The prominent use of powerful, addictive narcotics in the workers’ compensation system drives 25% of the industry’s Rx costs, according to NCCI. Prescription drug overuse increases your claim costs and employee recovery times, health risks and overdoses. Additionally, injured employees dealing with pain and the pain medicine cycle often experience impairment that makes returning to work impossible.
Your Rx & Return-to-Work Results
Rising’s Physician Pharmacy Review program takes action on drug misuse and abuse, so you can:
• Decrease the time and manpower needed to identify at-risk cases
• Act early and proactively
• Reduce employee addiction potential
• Improve employee health outcomes and productivity
• Increase return-to-work probabilities
• Cut prescription costs
• Lower indemnity costs
5 Steps to Early Intervention
Avoid unnecessary medical and indemnity expense through early detection of questionable prescription usage behavior. Rising intervenes with five proven steps that reduce your claim costs.
Step 1: Rx Intelligence
Our Rx Intelligence pharmacy analytics flag your at-risk cases by tracking prescription activity, including:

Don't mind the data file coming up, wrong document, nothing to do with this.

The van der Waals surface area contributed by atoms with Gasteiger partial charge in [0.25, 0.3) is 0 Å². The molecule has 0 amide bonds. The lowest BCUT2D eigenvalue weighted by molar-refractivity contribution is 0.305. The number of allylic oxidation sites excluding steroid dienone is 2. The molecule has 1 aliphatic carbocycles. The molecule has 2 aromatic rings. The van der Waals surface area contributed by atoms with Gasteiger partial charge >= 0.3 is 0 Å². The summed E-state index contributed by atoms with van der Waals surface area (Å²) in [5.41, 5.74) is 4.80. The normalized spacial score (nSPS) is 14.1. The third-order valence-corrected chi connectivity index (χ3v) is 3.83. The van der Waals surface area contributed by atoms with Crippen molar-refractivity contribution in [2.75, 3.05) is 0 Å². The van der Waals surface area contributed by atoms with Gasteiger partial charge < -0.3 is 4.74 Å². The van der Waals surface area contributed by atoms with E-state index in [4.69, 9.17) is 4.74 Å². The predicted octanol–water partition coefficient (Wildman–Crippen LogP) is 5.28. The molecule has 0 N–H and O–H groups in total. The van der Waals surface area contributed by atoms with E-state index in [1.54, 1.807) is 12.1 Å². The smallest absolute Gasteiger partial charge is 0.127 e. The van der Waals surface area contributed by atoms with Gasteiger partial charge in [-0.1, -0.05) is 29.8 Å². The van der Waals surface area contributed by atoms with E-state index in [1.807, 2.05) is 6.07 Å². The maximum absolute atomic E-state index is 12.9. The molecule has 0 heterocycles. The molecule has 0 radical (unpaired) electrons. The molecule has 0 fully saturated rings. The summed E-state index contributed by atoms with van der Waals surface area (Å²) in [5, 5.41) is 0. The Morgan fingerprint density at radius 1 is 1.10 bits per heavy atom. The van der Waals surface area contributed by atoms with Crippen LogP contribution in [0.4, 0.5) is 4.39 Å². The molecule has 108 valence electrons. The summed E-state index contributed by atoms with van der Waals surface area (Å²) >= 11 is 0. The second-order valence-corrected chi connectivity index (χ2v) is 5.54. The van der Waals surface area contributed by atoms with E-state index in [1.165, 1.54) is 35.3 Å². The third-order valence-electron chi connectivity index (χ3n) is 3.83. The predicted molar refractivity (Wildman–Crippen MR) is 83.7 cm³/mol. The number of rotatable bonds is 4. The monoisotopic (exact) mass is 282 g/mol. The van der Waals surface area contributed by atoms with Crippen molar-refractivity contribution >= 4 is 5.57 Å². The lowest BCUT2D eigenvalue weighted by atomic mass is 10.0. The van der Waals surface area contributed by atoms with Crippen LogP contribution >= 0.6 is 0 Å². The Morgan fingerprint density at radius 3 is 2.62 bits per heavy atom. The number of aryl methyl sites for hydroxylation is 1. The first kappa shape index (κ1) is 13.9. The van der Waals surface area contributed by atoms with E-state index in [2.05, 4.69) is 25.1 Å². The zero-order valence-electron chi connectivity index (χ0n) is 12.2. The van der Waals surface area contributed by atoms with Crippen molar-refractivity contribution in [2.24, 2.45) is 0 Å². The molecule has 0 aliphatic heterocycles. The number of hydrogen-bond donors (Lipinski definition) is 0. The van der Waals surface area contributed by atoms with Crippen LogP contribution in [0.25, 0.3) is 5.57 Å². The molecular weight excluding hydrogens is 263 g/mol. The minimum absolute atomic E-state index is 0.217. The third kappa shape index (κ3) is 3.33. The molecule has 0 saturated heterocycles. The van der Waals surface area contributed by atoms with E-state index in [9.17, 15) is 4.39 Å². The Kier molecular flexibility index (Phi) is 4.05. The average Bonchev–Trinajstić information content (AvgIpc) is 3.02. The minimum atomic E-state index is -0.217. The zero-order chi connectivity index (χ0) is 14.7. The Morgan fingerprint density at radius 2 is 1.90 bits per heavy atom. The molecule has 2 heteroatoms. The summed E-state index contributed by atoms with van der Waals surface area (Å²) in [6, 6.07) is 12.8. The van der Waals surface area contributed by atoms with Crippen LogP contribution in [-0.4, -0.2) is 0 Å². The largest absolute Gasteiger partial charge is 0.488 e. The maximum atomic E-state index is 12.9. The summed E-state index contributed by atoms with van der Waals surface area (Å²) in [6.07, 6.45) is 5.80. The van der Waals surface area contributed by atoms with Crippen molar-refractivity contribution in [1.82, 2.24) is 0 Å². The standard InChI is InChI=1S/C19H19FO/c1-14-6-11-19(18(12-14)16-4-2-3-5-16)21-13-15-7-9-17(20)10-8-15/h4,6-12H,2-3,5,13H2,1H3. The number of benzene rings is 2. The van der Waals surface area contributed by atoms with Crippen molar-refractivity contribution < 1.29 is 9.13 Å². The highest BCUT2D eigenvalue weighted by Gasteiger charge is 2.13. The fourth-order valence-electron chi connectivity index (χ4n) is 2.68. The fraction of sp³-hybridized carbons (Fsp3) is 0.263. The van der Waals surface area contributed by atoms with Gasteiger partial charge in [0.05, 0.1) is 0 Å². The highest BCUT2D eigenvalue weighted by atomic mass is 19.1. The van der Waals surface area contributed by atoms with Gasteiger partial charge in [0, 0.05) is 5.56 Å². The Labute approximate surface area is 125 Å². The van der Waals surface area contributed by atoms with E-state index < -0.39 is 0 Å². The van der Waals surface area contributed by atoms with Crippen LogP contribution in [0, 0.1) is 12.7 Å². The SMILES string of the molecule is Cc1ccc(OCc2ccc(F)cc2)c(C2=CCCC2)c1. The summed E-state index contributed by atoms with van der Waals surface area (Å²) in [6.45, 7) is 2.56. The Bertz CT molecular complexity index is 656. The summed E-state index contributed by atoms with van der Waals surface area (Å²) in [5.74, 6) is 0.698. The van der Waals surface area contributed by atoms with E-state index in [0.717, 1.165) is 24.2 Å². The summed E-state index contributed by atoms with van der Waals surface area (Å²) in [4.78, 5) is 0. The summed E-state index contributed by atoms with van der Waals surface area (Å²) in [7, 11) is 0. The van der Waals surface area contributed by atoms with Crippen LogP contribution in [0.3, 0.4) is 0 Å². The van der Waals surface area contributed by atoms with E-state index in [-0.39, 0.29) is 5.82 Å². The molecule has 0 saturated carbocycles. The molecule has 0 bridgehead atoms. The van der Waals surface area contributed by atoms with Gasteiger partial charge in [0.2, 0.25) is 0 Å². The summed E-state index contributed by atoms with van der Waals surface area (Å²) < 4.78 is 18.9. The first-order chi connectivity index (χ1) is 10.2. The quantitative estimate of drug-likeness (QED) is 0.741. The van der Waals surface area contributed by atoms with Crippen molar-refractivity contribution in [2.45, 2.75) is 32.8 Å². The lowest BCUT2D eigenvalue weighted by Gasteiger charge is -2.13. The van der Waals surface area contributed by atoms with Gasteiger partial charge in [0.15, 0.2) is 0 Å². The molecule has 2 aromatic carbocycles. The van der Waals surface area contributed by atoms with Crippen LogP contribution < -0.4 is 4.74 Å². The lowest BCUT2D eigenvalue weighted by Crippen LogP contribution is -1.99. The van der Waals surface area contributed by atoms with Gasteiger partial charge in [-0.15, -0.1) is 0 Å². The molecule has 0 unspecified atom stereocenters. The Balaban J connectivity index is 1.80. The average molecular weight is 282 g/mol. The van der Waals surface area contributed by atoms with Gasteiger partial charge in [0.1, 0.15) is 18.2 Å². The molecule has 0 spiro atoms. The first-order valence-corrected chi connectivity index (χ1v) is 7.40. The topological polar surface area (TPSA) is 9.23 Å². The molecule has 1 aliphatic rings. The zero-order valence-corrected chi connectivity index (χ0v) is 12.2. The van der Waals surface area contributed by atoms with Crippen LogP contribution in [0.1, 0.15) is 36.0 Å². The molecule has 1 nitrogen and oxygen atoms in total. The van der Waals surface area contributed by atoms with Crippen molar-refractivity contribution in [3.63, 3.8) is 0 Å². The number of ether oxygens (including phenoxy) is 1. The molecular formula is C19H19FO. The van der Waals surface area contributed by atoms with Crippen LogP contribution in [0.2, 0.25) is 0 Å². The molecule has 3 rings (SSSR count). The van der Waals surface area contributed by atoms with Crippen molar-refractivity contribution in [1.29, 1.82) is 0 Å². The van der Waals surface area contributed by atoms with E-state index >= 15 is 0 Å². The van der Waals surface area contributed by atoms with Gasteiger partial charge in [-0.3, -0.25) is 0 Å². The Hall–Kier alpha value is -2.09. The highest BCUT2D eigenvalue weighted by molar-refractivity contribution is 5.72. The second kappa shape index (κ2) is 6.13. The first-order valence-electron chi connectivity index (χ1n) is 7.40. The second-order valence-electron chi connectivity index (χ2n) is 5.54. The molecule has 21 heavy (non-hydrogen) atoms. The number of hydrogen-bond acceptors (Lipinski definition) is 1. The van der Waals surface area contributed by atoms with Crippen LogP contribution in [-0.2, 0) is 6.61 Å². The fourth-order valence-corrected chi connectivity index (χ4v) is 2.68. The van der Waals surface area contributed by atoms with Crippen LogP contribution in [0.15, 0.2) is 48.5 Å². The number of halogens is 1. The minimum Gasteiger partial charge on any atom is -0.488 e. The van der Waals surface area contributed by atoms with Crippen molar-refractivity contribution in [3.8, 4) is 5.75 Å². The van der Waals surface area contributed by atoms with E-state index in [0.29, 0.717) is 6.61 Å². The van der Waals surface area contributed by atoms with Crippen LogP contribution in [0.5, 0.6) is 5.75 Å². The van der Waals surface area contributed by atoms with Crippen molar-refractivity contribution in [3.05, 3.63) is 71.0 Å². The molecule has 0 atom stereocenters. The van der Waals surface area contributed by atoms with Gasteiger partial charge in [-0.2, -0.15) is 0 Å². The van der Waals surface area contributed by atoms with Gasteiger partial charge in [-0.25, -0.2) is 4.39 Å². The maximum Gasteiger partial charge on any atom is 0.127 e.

• Fill dates
• Number of fills
• Usage days
• Average fill interval days
• Dosage amounts
• Urine drug screenings
• Prescriptions from multiple providers
• Escalation and weaning patterns
Step 2: Nurse Drug Evaluation
Rising nurses alert you to cases that may benefit from a Physician Pharmacy Review.
Step 3: Physician Pharmacy Review
Our pain management physician reviewer contacts the prescribing physician with recommendations (i.e. medication alternatives, frequency, dosage and/or a weaning program).
Step 4: Tracking
Rising’s Rx Intelligence technologies track the case to assess positive improvements.
Step 5: Telephonic Case Management (optional)
Rising’s telephonic case management can be used to ensure the physician reviewer’s recommendations are implemented.
5 Key Questions to Ask About Your Pharmacy Evaluation Program
Does it provide a complete medical picture or is it limited to prescription fill information?
Is it proactive and actionable? Does it identify questionable activity early in the claim?
Are drug screens included in your dataset, and does your solution show if drug screens are being over or underused?
Does it show the prescribing activity for all drugs, not just opioids, and identify escalation or weaning patterns?
Can you easily see prescriptions from multiple providers?